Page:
EEM Scripts with IP SLA

The final example of this article is an EEM (Embedded Event Manager) script that adjusts the router configuration, generates a Syslog message in response to the Track state change.

The script is triggered when Track object #1 goes down, with the “event track <object-id> state down” command.

The access-list is being adjusted by the script in this example only for demonstration purposes. It can be adjusted to suit real-life requirements. For example, the script can reconfigure VPN tunnel endpoints or enable a backup interface. EEM can perform many other non-CLI actions as well.

X(config)#event manager applet TRACK-1-DOWN 
X(config-applet)#event track 1 state down
X(config-applet)#action 1 cli command "enable"
X(config-applet)#action 2 cli command "conf t"
X(config-applet)#action 3 cli command "ip access-list extended INTERNET-IN"
X(config-applet)#action 4 cli command "permit ip host any"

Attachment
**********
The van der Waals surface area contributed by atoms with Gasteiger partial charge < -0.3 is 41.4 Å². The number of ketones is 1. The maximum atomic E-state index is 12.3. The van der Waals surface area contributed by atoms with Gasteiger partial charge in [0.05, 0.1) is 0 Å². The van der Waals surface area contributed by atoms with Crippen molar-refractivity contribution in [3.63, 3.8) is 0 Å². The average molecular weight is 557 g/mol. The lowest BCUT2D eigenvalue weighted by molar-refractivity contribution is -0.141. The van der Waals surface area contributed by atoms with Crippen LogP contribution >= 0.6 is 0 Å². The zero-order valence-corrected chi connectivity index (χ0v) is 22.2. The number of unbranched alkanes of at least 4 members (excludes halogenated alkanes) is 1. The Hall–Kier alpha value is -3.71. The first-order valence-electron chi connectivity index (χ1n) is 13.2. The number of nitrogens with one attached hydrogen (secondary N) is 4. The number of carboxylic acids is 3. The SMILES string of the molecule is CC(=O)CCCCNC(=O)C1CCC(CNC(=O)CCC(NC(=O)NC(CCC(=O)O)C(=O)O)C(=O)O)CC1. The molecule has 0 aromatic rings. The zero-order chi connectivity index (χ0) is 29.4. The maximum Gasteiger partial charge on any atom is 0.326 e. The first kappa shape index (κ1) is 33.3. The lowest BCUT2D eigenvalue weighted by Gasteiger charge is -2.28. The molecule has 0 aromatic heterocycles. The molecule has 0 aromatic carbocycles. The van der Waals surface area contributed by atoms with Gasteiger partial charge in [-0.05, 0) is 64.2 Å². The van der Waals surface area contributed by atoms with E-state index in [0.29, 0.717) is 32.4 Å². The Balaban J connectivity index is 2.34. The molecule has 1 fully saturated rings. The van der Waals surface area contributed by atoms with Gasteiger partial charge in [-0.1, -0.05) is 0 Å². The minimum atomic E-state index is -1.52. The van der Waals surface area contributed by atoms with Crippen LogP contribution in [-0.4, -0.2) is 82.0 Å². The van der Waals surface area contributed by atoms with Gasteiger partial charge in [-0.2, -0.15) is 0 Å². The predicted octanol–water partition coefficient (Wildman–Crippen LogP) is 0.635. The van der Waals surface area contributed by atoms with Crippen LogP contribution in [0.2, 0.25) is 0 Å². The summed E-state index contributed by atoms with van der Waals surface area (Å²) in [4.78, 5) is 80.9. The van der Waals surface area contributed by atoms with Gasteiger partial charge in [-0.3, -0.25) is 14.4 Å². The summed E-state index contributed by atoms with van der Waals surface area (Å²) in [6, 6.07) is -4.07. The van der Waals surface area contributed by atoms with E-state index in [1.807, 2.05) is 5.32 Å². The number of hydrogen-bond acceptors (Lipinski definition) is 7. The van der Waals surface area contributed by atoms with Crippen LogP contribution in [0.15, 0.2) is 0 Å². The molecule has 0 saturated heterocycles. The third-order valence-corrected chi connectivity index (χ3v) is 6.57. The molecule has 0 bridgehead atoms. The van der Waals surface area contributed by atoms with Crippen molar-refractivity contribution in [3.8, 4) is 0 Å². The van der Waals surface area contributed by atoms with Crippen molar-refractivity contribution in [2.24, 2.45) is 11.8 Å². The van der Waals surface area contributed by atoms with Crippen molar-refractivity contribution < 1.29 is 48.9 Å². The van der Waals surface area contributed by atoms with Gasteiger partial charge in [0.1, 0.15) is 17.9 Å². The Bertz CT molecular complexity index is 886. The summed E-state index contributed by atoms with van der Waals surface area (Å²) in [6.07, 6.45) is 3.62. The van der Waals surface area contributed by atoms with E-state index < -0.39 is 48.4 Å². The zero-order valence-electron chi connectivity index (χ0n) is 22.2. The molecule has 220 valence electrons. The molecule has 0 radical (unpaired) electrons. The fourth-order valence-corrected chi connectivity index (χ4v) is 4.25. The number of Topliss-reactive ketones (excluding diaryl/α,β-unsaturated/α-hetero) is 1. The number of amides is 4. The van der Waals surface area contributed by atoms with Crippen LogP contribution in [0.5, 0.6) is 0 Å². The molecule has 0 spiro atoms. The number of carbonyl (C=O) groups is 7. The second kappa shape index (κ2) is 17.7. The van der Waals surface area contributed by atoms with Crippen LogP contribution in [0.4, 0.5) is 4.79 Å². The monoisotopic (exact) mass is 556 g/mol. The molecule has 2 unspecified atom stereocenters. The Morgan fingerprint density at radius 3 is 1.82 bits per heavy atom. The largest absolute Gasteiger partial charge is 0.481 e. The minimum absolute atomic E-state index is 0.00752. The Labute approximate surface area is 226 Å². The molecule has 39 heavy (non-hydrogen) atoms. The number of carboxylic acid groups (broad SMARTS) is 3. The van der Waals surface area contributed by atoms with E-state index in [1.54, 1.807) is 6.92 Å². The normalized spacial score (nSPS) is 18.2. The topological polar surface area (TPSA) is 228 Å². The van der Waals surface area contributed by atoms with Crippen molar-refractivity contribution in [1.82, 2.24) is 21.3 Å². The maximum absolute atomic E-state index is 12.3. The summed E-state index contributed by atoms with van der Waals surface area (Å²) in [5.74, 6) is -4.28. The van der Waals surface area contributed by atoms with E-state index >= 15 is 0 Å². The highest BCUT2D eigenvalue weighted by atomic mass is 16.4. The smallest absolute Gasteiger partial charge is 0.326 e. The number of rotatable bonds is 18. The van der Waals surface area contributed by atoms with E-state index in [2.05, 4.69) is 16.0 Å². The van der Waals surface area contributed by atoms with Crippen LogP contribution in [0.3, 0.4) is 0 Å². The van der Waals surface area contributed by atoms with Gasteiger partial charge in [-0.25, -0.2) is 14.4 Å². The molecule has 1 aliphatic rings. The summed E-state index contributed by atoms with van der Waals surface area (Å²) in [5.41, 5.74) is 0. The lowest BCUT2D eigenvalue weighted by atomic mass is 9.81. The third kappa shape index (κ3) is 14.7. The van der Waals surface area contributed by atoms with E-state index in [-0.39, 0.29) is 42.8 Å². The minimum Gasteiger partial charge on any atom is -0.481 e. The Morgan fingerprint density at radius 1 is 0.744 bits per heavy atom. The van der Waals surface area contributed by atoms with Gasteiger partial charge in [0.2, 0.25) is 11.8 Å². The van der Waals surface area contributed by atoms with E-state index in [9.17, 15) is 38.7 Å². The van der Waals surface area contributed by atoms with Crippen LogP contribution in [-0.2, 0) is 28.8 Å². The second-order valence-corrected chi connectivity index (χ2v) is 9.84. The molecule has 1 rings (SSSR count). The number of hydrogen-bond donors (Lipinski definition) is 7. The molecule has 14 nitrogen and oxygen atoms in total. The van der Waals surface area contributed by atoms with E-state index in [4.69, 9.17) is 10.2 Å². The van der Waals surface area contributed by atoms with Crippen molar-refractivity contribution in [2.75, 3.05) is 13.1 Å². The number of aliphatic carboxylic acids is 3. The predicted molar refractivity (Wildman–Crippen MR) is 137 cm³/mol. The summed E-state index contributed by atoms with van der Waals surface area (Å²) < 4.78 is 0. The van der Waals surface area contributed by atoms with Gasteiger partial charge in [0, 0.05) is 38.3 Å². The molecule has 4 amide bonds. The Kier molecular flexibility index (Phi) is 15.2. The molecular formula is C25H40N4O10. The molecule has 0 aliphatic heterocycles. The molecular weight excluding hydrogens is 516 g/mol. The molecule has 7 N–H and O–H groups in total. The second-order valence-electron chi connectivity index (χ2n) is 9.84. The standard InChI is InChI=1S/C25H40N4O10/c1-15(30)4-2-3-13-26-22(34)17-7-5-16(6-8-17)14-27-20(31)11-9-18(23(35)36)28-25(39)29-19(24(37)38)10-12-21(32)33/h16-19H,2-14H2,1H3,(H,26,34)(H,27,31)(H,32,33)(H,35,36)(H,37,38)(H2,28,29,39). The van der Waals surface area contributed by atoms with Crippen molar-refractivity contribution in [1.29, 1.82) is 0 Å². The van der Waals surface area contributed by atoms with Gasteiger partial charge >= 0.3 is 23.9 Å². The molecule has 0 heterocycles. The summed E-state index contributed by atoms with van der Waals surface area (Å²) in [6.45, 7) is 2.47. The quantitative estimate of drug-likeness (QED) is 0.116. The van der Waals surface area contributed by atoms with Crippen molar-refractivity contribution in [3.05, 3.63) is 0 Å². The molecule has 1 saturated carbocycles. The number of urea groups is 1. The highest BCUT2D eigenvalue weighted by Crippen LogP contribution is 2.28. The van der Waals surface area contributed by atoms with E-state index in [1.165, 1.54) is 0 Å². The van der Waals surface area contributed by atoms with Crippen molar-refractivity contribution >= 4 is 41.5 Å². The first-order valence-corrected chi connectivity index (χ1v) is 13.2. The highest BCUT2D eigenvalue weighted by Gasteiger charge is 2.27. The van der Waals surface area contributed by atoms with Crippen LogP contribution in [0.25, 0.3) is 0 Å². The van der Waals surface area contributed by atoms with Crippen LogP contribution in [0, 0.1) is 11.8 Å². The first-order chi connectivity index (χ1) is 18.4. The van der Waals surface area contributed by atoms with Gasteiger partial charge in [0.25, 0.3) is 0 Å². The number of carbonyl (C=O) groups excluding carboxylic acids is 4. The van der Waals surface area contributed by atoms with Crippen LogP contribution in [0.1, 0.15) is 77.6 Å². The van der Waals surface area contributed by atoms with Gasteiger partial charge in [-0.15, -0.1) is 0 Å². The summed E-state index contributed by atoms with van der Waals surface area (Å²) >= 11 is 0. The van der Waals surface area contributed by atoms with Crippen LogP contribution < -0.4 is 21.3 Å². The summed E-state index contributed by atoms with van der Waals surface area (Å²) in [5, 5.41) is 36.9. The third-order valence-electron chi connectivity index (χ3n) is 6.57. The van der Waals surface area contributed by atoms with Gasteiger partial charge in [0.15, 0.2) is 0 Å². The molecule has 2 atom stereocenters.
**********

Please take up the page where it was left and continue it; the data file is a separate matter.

X(config-applet)#action 5 syslog msg "TEST Message"

X#show run | section ^ip access-list

To test the script, I’ve turned off the remote interface on router Z causing IP SLA and track to go down. The router generates a test Syslog message and creates an access-list, as shown in the listing below. “terminal monitor” command displays console messages into VTY lines, such as SSH or Telnet.

X#terminal monitor
*Feb  6 10:13:50.285: %TRACK-6-STATE: 1 ip sla 2 reachability Up -> Down

*Feb  6 10:13:50.530: %HA_EM-6-LOG: TRACK-1-DOWN: TEST Message

X#sh run | section ^ip access-list
ip access-list extended INTERNET-IN
 permit ip host any

Cisco Routers Performance

In this blog post I will summarize available information on Cisco ISR and ASR performance. The following platforms will be covered: ISR G2, ISR 1100, ISR 4000, ASR 1000.

Cisco Routers Performance

Update: check my new article on SD-WAN routers and platforms here.


Let’s start with ISR G2 performance numbers. ISR G2s are legacy products with Classic IOS, however, they are still around and it is important to know how they perform to properly size newer replacement routers.